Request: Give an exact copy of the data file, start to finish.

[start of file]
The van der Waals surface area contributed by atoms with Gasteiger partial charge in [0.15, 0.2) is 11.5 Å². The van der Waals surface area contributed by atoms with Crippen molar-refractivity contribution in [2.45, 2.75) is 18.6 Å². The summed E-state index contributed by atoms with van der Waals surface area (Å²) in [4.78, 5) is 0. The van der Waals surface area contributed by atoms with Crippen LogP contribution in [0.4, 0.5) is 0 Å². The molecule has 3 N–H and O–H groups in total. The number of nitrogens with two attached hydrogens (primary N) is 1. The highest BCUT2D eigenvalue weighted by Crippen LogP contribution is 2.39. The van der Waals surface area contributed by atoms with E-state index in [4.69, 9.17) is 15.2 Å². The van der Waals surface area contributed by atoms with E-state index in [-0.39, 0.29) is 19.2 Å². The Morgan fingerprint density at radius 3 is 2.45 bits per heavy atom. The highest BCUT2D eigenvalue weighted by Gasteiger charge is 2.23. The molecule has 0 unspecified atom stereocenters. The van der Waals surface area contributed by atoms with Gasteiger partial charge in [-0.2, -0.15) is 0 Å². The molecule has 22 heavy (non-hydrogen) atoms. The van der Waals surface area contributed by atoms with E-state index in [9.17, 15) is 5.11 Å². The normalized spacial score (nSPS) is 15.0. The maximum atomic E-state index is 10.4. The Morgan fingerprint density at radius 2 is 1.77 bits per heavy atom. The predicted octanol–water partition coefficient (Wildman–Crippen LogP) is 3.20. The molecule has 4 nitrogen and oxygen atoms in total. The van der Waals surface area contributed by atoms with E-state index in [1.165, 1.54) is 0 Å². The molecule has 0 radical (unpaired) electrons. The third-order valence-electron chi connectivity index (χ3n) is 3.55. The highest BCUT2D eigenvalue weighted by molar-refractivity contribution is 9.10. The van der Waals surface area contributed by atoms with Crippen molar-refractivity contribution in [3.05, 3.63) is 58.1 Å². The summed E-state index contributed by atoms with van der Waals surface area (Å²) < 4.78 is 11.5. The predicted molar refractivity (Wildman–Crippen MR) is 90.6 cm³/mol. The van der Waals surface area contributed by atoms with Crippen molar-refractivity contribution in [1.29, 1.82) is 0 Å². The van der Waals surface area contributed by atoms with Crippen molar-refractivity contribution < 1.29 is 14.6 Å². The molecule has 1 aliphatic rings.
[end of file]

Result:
The van der Waals surface area contributed by atoms with Gasteiger partial charge in [0.15, 0.2) is 11.5 Å². The van der Waals surface area contributed by atoms with Crippen molar-refractivity contribution in [2.45, 2.75) is 18.6 Å². The summed E-state index contributed by atoms with van der Waals surface area (Å²) in [4.78, 5) is 0. The van der Waals surface area contributed by atoms with Crippen LogP contribution in [0.4, 0.5) is 0 Å². The molecule has 3 N–H and O–H groups in total. The number of nitrogens with two attached hydrogens (primary N) is 1. The highest BCUT2D eigenvalue weighted by Crippen LogP contribution is 2.39. The van der Waals surface area contributed by atoms with E-state index in [4.69, 9.17) is 15.2 Å². The van der Waals surface area contributed by atoms with E-state index in [-0.39, 0.29) is 19.2 Å². The Morgan fingerprint density at radius 3 is 2.45 bits per heavy atom. The highest BCUT2D eigenvalue weighted by Gasteiger charge is 2.23. The molecule has 0 unspecified atom stereocenters. The van der Waals surface area contributed by atoms with Gasteiger partial charge in [-0.2, -0.15) is 0 Å². The molecule has 22 heavy (non-hydrogen) atoms. The van der Waals surface area contributed by atoms with E-state index in [9.17, 15) is 5.11 Å². The normalized spacial score (nSPS) is 15.0. The maximum atomic E-state index is 10.4. The Morgan fingerprint density at radius 2 is 1.77 bits per heavy atom. The predicted octanol–water partition coefficient (Wildman–Crippen LogP) is 3.20. The molecule has 4 nitrogen and oxygen atoms in total. The van der Waals surface area contributed by atoms with E-state index in [1.165, 1.54) is 0 Å². The molecule has 0 radical (unpaired) electrons. The third-order valence-electron chi connectivity index (χ3n) is 3.55. The highest BCUT2D eigenvalue weighted by molar-refractivity contribution is 9.10. The van der Waals surface area contributed by atoms with Crippen molar-refractivity contribution in [3.05, 3.63) is 58.1 Å². The summed E-state index contributed by atoms with van der Waals surface area (Å²) < 4.78 is 11.5. The predicted molar refractivity (Wildman–Crippen MR) is 90.6 cm³/mol. The van der Waals surface area contributed by atoms with Crippen molar-refractivity contribution in [1.29, 1.82) is 0 Å². The van der Waals surface area contributed by atoms with Crippen molar-refractivity contribution < 1.29 is 14.6 Å². The molecule has 1 aliphatic rings.